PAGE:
Sulfa shifted the way new drugs are developed, approved, and sold; reshaped the relationship between physicians and the pharmaceutical industry; and spurred the creation of today’s drug laws. Today sulfa is almost forgotten. But Thomas Hager, author of The Demon Under the Microscope: From Battlefield Hospitals to Nazi Labs, One Doctor’s Heroic Search for the World’s First Miracle Drug brings it back to life, detailing the heyday of sulfa, its rise and fall, and the lessons it still teaches about the interplay between research, government, big business, and the art of healing.

Notes from the John Martin Rare Book Room, 2013

Notes from the John Martin Rare Book Room    March 2013

GASPARE ASELLI (1581-1626). De lactibus sive lacteis venis. Milan: Apud Jo. Bapt[ist]am Bidellium, 1627.

Aselli was born at Cremona, studied medicine at Pavia receiving degrees in medicine, surgery, and philosophy. He spent his professional career as a surgeon in Milan performing many anatomical and physiological experiments including those that led to his rediscovery of the lymphatic vessels. The lymphatics had been described earlier but no one had been successful in identifying their functional significance. Aselli wrote many unpublished notebooks and papers to record his work on medical subjects including surgery, therapeutics, recurring calculi, anal fistulas, and poisonous drugs. The latter was important because it was the first time drugs had been classified by their clinical effects and toxic actions. While vivisecting a dog to demonstrate the recurrent nerves and diaphragm, he discovered a network of mesenteric vessels that contained a milky white fluid. He had uncovered the mesenteric lymphatic vessels which he called the lacteals. After repeated experimentation, he concluded that they lead into the liver which was believed to be the central organ of the venous system. It remained for Pecquet to correct Aselli’s misconception when he discovered the thoracic duct in 1651. The woodcuts are treated in a very spirited manner and in colored chiaroscuro. The wood blocks are the earliest anatomical illustrations in color printing.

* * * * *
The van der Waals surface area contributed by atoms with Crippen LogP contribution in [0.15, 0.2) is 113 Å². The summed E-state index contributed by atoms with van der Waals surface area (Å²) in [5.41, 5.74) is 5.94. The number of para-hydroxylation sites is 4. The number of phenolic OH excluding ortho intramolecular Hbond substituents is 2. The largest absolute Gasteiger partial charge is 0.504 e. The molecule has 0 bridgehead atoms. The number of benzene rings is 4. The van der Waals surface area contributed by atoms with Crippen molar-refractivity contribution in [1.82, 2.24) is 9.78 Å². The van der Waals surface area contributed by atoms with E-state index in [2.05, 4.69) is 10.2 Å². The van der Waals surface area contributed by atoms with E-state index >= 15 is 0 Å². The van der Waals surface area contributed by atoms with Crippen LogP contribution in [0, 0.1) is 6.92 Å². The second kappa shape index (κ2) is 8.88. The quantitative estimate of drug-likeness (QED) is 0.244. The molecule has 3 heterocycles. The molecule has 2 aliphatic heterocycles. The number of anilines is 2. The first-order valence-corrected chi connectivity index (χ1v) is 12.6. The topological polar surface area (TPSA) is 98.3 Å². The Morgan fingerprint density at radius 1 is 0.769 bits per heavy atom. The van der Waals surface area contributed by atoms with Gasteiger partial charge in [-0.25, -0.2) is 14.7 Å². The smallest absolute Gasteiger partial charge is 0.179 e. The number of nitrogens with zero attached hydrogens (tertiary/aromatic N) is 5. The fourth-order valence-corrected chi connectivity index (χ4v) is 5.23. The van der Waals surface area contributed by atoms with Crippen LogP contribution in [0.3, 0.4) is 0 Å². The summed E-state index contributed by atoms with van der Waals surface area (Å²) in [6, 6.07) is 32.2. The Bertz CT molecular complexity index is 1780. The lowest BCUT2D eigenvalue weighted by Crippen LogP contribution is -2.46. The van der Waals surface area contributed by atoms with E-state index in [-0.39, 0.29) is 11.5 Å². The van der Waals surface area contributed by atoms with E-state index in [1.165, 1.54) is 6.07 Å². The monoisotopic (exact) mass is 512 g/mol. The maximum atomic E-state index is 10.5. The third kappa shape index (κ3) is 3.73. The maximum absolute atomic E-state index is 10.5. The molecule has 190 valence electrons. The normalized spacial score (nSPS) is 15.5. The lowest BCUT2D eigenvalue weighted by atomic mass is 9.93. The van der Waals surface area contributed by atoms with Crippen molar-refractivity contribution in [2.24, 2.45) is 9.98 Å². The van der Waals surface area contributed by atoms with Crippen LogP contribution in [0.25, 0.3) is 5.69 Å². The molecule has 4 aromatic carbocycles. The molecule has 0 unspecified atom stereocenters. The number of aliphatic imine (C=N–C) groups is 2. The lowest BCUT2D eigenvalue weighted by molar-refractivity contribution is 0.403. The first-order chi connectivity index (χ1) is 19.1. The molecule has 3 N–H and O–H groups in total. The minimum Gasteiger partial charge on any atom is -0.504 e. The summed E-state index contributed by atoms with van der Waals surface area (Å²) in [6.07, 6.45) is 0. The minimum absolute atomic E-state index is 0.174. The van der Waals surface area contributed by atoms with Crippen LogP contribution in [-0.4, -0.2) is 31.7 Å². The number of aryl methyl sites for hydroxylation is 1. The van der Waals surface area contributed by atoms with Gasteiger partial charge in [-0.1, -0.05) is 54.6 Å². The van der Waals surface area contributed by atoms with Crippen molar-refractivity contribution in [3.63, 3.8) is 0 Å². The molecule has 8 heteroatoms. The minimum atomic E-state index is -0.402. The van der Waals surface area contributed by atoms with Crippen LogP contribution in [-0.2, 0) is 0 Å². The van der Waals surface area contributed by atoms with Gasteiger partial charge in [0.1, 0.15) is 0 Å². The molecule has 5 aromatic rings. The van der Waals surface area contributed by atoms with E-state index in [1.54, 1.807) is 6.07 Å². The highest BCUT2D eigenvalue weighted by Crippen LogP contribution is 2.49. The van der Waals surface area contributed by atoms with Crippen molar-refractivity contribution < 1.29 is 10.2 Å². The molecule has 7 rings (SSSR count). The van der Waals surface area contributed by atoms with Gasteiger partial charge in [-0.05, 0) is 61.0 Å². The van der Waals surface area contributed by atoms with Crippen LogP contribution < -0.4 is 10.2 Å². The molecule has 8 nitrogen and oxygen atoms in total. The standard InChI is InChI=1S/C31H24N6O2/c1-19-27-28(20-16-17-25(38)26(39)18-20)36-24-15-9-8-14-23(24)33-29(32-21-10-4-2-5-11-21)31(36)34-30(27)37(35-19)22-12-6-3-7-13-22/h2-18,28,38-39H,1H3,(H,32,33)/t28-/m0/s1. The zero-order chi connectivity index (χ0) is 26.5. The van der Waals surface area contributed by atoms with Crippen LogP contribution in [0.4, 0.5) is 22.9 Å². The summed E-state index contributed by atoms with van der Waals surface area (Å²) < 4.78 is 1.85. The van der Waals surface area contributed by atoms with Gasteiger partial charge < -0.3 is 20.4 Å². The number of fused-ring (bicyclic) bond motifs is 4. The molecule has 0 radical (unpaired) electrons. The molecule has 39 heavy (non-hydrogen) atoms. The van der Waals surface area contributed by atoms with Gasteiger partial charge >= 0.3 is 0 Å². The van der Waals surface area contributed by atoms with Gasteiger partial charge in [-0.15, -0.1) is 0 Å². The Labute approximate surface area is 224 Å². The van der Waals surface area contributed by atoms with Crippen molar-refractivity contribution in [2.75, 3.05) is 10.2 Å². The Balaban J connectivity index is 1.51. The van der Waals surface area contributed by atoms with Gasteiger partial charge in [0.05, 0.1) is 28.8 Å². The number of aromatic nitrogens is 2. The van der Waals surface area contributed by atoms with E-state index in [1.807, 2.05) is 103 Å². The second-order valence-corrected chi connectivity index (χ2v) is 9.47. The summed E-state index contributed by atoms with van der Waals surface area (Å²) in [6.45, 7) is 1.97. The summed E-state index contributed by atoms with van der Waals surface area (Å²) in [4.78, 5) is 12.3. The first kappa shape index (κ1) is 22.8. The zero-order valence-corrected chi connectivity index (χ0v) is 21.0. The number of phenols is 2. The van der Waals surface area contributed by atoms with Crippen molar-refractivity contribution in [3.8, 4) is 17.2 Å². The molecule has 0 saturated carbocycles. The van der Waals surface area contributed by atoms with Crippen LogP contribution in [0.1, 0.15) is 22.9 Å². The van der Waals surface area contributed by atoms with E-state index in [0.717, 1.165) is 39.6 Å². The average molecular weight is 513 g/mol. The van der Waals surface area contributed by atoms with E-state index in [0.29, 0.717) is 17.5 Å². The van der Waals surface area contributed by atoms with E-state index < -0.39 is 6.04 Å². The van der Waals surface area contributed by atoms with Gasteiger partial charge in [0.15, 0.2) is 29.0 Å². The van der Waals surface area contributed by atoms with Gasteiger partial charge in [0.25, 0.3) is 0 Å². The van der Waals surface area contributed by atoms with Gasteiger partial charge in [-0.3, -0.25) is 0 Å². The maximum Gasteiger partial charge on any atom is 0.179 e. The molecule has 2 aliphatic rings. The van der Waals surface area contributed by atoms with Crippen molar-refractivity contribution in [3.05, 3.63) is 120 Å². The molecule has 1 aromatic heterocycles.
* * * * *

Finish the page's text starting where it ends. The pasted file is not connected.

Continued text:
Kathy Fait to speak on “The History of the State Hygienic Laboratory at the Univ of Iowa”

Kathy Fait,  Librarian, State Hygienic Laboratory at the University of Iowa

 “The History of the State Hygienic Laboratory at the University of Iowa”   Thursday, February 28, 2013 5:30-6:30  Room 401, Univ. of Iowa Hardin Library for the Health Sciences

In 1904, some of the most common health concerns for Iowans were also some of the most deadly.  Typhoid fever, tuberculosis, rabies and diphtheria all were tested at the State Hygienic Laboratory during its first year in operation.  Today, the state agency tests for a long list of reportable diseases; examines samples of air, water and soil; “fingerprints” and helps track foodborne illnesses; screens newborn babies for metabolic diseases; identifies influenza and other communicable diseases to the DNA level; and helps public health agencies at both the national and state level to keep people safe.

This presentation chronicles the Hygienic Laboratory’s evolution from diphtheria to Salmo-nella, and the stories behind the testing.

Notes from the John Martin Rare Book Room, February 2013

SAINT HILDEGARD (1098-1179). Physica. Strasbourg, 1533.

Hildegard, called Hildegard of Bingen, was eight years old when her family placed her in a nearby Benedictine convent where she subsequently became a nun. She founded and was Abbess of a convent near Bingen, Germany.  Hildegard’s writings are primarily mystical and theological; however, she also wrote several medical works. Her medical knowledge was acquired by reading, observation, and her duties in the convent which included care and treatment of other nuns as well as travelers and villagers. Hildegard shows how clergy of the time practiced medicine. She included time-tested formulations, numerous folk remedies, and her observations of diseases and cures. She lists the therapeutic merits of over 200 plants, 50 trees, and 20 precious stones. She includes the medicinal value of varieties of fish, birds, animals, reptiles, and metals. She was aware that lead and brass were poisonous and that iron and copper were valuable constituents of tonics. The wood-block illustrations have little relationship to her textual material. The blocks depict a seated patient surrounded by physicians and an attendant and a traditional wound-man.